New, even in software, does not mean better …(via Gruber)
… The iPhone User’s Guide contains lots of interesting information about the iPhone. But the most interesting thing, to me, is that the document was created on a Mac using Adobe FrameMaker 6. This version of FrameMaker was released in 2000 and ran under Mac OS 8 and 9. FrameMaker 7.0, the last version that ran on Macs, was released in 2002. Old Mac OS software can run under Mac OS X in Classic, but only on PowerPC-based Macs, the last of which was discontinued almost a year ago. Apple is apparently using some old software and hardware to document its newest product. I totally understand; FrameMaker 6 is a great piece of software, and there’s nothing like it for Mac OS X…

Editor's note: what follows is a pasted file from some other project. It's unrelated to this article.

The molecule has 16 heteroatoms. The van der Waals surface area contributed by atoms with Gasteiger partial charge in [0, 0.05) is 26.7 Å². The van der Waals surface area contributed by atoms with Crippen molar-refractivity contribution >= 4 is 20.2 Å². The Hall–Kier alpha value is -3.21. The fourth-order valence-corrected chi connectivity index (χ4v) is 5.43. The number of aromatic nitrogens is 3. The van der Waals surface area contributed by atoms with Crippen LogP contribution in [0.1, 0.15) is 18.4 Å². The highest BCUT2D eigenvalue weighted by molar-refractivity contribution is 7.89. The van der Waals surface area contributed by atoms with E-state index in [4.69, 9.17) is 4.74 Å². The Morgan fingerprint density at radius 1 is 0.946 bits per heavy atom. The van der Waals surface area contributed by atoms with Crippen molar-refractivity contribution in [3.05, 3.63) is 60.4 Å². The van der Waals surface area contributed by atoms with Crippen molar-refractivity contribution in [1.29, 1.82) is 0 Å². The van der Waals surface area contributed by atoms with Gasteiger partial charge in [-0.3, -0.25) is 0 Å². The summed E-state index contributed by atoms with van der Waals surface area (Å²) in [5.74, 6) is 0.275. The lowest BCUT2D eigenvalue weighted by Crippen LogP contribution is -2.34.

FrameMaker is widely regarded as a work of genius. MORE 3.1 was a work of genius.
Neither of them will run on any computer hardware sold today -- and there are no truly equivalent products from any vendor (OmniOutliner comes closest to MORE).
Creating a product as massive and complex as these software solutions, and then sustaining an original design through many iterations – that’s a rare feat. We don’t know how it’s done. It’s a lot easier to see why similar projects fail.
My guess is that you need continuity of a few very good people over at least ten years, with superb recruitment and training of replacements. That means those people have to be incented and rewarded. I think Apple knows how to do that, I have trouble naming any other large publicly traded company who has the recipe. Maybe Google?
PS. Maybe I can sell my PPC iMac (runs classic!) to a Minnesotan running FrameMaker …